Chile Proposes Unprecedented High Seas Protections in the Pacific

Graphic: China Ocean Dialogue via Maritime Executive

By Amy Lupica, ODP Staff Writer

Chile has been making significant headway in ocean protections, establishing marine protected areas (MPAs) in 43% of its national waters. Now, the country is making waves with an ambitious new proposal to establish an MPA that would stretch over 2,900 kilometers wide in international waters, or the high seas, in the southeastern Pacific. This first of its kind MPA would be the first of its kind and will require significant diplomatic efforts from Chile and nearby nations to pull off successfully. But if they do, the world will be one step closer to protecting 30% of our ocean by 2030.  Chile’s President proposed this first at the White House Climate Summit saying that “it’s not enough” to protect only national waters (known as Exclusive Economic Zones).

Why This Matters: About 60% of our oceans lie outside of any one nation’s control and are colloquially referred to as the “high seas.” These waters contain vast ecosystems rich in biodiversity, but only one percent has been officially protected. The Salas y Gómez and Nazca ridges, two undersea mountain ridges that span 2,900 kilometers and would be protected under the new proposal, are some of the most biodiverse regions in the high seas. Unfortunately, they are also the prospects of many fishing and mining interests. “It’s an oasis in the middle of the Pacific. And there’s still so much to discover. Every time we go there, we find so many new things,” said Carlos Gaymer Garcia, a marine conservation expert from Chile. Protecting the high seas is imperative to maintaining the ocean’s health and biodiversity.

Chile’s On It

In 2018, formal negotiations began to establish a “high seas treaty” that would develop a global framework for protecting and managing the high seas. The COVID-19 pandemic stalled talks in March 2020, and they are expected to resume next month. Chilean President Sebastián Piñera, however, wasn’t willing to wait. “Chile has already established marine protected areas that cover over 43% of our EEZ, but it’s not enough, and that’s why today I want to invite you to go further by asking you to join Chile in [these] two concrete proposals,” he announced during President Biden’s Virtual Earth Day Summit in April.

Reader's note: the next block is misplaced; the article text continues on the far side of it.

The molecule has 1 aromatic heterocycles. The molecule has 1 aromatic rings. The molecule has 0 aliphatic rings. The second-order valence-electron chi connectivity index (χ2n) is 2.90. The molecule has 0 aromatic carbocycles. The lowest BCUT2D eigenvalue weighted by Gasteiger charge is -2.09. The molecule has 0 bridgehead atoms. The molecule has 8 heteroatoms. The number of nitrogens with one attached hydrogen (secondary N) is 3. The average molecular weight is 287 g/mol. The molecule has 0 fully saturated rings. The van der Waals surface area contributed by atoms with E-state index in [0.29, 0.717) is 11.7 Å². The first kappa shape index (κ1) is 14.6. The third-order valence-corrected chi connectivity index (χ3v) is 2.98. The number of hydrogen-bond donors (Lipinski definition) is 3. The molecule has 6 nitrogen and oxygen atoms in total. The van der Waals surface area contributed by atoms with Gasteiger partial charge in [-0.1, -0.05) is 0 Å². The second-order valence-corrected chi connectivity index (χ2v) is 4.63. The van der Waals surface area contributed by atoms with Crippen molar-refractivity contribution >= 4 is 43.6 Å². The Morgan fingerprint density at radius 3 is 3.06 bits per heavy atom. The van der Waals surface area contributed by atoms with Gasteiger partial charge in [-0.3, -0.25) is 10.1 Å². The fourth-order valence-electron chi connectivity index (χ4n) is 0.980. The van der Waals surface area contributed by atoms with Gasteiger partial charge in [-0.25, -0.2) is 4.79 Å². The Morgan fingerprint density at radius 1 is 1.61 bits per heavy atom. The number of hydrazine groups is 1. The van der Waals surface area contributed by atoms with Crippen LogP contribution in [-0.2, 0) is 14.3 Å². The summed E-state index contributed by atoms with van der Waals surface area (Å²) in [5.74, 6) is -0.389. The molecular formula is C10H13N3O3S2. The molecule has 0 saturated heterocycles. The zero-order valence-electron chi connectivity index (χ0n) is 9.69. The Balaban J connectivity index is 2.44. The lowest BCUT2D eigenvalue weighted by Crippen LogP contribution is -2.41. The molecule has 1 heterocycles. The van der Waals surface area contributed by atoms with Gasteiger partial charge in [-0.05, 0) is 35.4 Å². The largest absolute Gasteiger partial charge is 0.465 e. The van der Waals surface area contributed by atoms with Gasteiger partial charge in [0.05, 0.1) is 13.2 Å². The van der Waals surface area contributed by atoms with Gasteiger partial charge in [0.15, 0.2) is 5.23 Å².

While Chile intends to take the bull shark by the horns, it’s also prepared to work with any international body created by the developing high seas treaty. “While the South Pacific Regional Fisheries Management Organization will be engaged in the process, the new UN high seas treaty, currently under negotiation, is meant to [include an] international body which will oversee the long-term management of the MPA,” said the director of Environment and Oceans at Chile’s Foreign Ministry, Waldemar Coutts. Some, however, have criticized Chile for not explicitly including neighboring nations in the proposal.

Nevertheless, advocates around the world are praising the ambitious plan. Lisa Speer, director of the International Oceans Program at the Natural Resources Defence Council (NRDC), said that the proposal showed outstanding climate leadership from the South American nation, “it’s the kind of bold proposal that the oceans desperately need as they confront the pressure of climate change.” Researchers have identified many other marine areas that, if protected, could safeguard over 80% of endangered marine species’ habitats and improve the health of fisheries across the world. While progress on the high seas treaty remains slow-going, Speer is hopeful that the international community will rally around these new MPAs. “I feel confident that we have made progress and that the pause imposed by Covid has been useful to have informal conversations,” she said. “With his announcement, Piñera is trying to keep the issue on the radar internationally.”

 

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